I’ve finally been running long enough that I’m repeating races!
My very first race last year was the Elgin Fox Trot, and I treasure the experience. This year, it was nearly an afterthought. I had registered plenty early, but then got busy with school and the crazy two half marathons. Suddenly, it was the end of May, even if it didn’t feel like it.
It was such a cool spring, too, that I didn’t have a single run under my belt where it was over 70 degrees. But the night before the Fox Trot, after a day of heavy storms, the temperature began to rise, trapping the humidity.
By the time I left for the race, at 7 AM, it was nearly 80 degrees with 93% humidity. I slathered on the sunscreen, grabbed my sunglasses (as my friend Brady learned, you can burn your eyes!) and set off.
I love having a race so close to home that I can walk to the start line, though it does complicate things a bit. I had to wear my annoying belt that bounces as I run, even though it had only my phone, ID, housekey and a few dollars inside.
The race was hot and sticky, and I quickly realized how unprepared I am for hot weather running. Of course, I started too quickly – damn adrenaline – and ran the first half mile at about an 8:00 pace, effectively cooking my lungs as we ran up the Chicago Street hill. By the time we turned onto the shady residential section of the course, I was thankful for the water station at mile 1. And again for the Near West Neighbors-sponsored station at mile 2.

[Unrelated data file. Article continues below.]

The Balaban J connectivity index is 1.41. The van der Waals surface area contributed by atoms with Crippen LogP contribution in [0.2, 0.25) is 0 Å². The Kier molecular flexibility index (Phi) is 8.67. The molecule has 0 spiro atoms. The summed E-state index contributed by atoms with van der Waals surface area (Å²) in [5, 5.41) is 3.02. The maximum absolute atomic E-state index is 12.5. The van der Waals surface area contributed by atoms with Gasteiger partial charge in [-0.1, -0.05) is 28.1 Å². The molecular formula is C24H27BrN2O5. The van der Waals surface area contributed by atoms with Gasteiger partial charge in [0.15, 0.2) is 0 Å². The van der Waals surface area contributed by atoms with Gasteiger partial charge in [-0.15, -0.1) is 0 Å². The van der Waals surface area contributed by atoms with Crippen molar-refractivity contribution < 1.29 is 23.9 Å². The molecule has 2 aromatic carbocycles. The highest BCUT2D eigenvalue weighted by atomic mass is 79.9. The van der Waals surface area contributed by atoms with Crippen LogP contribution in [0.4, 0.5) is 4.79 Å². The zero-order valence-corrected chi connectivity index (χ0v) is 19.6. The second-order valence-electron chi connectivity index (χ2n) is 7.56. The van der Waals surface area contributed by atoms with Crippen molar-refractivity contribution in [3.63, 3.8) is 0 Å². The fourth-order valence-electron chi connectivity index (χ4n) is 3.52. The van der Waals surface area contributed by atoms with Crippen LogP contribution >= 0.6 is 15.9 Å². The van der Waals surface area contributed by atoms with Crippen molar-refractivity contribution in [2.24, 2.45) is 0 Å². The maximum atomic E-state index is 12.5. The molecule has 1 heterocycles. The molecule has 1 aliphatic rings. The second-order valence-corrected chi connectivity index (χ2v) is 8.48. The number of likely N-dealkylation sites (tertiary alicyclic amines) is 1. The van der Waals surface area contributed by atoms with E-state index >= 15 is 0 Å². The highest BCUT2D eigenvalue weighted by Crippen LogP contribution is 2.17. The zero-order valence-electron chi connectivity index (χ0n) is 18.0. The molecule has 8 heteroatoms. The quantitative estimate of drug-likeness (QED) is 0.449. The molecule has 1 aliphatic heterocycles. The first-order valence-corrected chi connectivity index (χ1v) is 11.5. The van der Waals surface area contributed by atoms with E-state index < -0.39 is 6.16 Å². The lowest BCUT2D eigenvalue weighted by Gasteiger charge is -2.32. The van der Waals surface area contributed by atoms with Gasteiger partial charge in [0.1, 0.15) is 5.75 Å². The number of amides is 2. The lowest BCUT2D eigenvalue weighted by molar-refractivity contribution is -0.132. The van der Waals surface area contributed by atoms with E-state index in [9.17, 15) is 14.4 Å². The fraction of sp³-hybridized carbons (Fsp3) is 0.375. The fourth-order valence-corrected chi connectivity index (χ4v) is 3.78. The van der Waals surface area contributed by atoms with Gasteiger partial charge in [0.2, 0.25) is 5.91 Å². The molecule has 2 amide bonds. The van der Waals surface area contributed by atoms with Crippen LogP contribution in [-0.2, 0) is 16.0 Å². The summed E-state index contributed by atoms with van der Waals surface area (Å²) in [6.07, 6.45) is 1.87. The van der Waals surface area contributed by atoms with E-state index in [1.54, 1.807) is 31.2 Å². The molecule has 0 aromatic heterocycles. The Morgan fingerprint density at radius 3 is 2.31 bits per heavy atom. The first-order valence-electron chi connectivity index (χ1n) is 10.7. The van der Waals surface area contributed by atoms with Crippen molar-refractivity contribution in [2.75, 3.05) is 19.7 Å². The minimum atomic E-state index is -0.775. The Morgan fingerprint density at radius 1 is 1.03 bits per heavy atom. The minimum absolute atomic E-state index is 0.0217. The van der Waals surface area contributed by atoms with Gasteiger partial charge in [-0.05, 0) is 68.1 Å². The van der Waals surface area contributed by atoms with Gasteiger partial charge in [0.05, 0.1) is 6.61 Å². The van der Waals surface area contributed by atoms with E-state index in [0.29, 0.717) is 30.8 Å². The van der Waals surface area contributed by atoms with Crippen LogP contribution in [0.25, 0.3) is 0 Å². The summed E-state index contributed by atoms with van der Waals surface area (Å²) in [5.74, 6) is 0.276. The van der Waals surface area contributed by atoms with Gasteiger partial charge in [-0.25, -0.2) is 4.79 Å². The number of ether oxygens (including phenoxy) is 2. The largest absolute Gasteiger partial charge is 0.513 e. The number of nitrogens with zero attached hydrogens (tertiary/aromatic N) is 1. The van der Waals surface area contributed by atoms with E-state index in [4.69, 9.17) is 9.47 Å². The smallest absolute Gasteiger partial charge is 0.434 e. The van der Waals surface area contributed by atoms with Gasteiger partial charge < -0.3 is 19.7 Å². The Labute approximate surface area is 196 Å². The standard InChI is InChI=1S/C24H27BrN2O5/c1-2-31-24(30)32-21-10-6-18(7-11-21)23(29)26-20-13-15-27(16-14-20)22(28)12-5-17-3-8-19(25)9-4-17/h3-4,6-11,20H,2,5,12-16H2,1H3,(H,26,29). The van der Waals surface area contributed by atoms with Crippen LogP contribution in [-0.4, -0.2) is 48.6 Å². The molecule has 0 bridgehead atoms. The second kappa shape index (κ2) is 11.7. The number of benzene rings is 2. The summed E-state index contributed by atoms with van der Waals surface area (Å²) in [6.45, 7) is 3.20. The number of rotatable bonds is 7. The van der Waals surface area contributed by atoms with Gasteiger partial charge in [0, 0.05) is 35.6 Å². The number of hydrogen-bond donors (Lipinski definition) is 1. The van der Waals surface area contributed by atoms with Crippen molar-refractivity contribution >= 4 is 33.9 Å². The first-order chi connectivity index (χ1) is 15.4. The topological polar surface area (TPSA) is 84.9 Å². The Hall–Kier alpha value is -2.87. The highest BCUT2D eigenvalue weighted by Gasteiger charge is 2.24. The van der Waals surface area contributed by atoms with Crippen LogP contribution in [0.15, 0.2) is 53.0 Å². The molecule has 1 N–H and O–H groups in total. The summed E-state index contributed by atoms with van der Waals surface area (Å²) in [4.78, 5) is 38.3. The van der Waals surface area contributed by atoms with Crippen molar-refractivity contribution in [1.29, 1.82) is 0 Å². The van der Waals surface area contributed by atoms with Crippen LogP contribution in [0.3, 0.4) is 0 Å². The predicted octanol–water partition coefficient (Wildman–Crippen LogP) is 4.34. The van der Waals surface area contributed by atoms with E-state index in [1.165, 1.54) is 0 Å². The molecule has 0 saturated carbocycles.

I ran the entire thing, save for grabbing water, but it was not an easy run. My legs felt strong, but my lungs fought me as my allergies flared up. The last mile along Douglas Avenue – a slow, gradual downhill grade mostly shaded by grand, old trees – should have been easy, but the strong breeze was blowing southerly hot air straight at us.
So I finished just slightly worse than last year’s time. But I’m pleased, given the day and my preparation. I had a blast. Hanging out with friends afterwards, it was downright pleasant sipping beer in the shade.
Too soon, I had to head home, grabbing an iced latte from Domani on the way, ready to face the Statistics exam that had been at the back of my mind all day. After a shower and lunch, I settled in for a long, frustrating afternoon, staring wistfully outside at the sunshine. When I finally finished (or rather, realized that staring at it longer wouldn’t help), I did get back outside, but only to mow the lawn.
It’s amazing how productive you feel on a day that starts with a race.